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Old fans and those new to Cowboy Junkies would do well in picking up this fantastic set.

Music Review: Cowboy Junkies – Long Journey Home (DVD+CD)

“Cowboy Junkies” is one of the best names to convey a band’s sound. The words’ connotations signal a wide musical palette for the band to draw from as they frame the torch song tales delivered by Margo Timmins who continues to make despair sound so good. This artistic expanse keeps listeners engaged, as they never know what is coming next.

This DVD+CD combo finds Cowboy Junkies at the end of their 2004 One Soul Now tour at the Liverpool Philharmonic Hall in England, three years after their last appearance in the UK. They are a sextet that have been all been working together since their major label debut, 1988’s The Trinity Session. Joining Margo are Alan Anton on bass; Jaro Czerwinec on accordion; utility player Jeff Bird, who played mandolin, harmonica, and percussion; and her brothers, Peter on drums, and Mike, lead guitarist and songwriter of the band’s original songs. Playing together for so long has obviously given them an air of confidence as they play on a bare stage; it’s just them, their music, and colored lights.

The set opens by going back to their beginnings with their cover of The Velvet Underground’s “Sweet Jane.” The song is expanded by Mike’s brilliant playing. He’s a slow, steady hand that knows exactly what he’s doing and does it like very few, reminiscent of David Gilmour in style, though not in sound. Sitting in his chair, he delivers a smoldering fury that, combined with the accordion accompaniment, could very well have transported the listener elsewhere were it not for the song’s familiar steady beat kept by the rhythm section.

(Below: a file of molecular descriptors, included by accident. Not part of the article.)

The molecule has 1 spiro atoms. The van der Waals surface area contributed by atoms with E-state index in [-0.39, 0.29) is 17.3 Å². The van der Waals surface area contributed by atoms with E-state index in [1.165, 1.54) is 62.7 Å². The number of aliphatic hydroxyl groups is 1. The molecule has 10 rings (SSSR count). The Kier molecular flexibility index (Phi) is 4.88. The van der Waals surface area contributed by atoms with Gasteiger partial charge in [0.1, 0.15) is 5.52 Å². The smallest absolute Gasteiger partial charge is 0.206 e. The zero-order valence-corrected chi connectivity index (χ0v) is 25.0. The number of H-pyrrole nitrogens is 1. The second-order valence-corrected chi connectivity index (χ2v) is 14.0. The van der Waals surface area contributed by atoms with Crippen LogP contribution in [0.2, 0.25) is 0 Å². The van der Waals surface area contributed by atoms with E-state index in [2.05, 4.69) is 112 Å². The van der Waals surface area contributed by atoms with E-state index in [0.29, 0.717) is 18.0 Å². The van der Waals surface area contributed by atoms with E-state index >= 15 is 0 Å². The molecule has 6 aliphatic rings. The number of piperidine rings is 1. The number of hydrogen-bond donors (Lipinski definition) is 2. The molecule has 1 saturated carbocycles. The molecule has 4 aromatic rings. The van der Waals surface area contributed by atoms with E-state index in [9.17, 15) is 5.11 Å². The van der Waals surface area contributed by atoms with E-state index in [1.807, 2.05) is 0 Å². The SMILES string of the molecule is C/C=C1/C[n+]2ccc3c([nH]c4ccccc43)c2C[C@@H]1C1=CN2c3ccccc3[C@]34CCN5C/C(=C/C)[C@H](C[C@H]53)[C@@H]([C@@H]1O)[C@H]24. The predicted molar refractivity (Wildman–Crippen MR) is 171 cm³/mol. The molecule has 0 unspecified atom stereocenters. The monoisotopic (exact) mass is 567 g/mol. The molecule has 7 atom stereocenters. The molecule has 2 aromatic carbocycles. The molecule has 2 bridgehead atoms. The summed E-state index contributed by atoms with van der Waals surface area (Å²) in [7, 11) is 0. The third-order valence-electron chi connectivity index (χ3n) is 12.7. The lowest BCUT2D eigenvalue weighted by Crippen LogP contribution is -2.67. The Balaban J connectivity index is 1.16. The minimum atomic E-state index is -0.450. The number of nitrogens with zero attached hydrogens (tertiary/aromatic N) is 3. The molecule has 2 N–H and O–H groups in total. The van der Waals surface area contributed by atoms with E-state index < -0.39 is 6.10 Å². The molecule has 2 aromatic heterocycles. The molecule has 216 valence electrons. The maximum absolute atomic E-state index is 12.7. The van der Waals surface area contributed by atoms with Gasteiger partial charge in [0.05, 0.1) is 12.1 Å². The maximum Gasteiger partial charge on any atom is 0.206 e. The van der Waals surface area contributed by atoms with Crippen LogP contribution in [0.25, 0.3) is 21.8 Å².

The sounds and moods are constantly shifting. “Sun Comes Up It’s Tuesday Morning” is a short, easygoing country tune describing the brief moments of strength during a break-up before the remembrance of heartbreak sets back in. It is followed by Robert Johnson’s "32-20 Blues,” a grim, angry tale about dealing with lovers when they doesn't come home. Mike soars to magnificent heights once again with the aid of a metal slide on this 13-minute epic. The accordion and mandolin on “’Cause Cheap Is How I Feel” create a smooth country/folk sound. Mike drops a great fuzzed-out guitar solo in the middle of it.

Cowboy Junkies show they can also play unplugged during a four-song acoustic set sans bass and drums, seamlessly mixing older songs, “1000 Year Prayer” and “A Horse In The Country,” with new ones from One Soul Now, “Notes Falling Slow” and “The Slide.” The concert is closed out with renditions of “Helpless” by Neil Young, a fellow Canadian and obvious influence on Mike's guitar playing, and George Harrison’s “Isn’t It A Pity,” before an inspiring performance of their classic “Misguided Angel” that has Margo only being accompanied by Mike on guitar.

The DVD is put together well. The camera shots are tight and intimate without being obtrusive or invasive. The audio is available in Dolby Digital or Dolby Surround 5.1. Extras include interviews with the band: 32 minutes with Margo and Mike, 14 minutes with Alan and Pete, and seven minutes with Jeff and Jaro. There’s also a peek at the sound check intercut with an interview of the band’s production manager, but there’s not much to it, so it can be skipped.

Long Journey Home also makes available a CD of the show though the order is mixed up. The centerpiece “32-20 Blues” becomes the first song, and the last song is show opener “Sweet Jane.” Seven songs don’t appear on the CD, some of Margo’s banter is cut, and the applause is edited so the listener wouldn’t know something was amiss, but none of that is a problem when music sounds this good.

About Gordon S. Miller

Gordon S. Miller is the artist formerly known as El Bicho, the nom de plume he used when he first began reviewing movies online for The Masked Movie Snobs in 2003. Before the year was out, he became that site's publisher. Over the years, he has also contributed to a number of other sites as a writer and editor, such as FilmRadar, Film School Rejects, High Def Digest, and Blogcritics. He is the Founder and Publisher of Cinema Sentries. Some of his random thoughts can be found at

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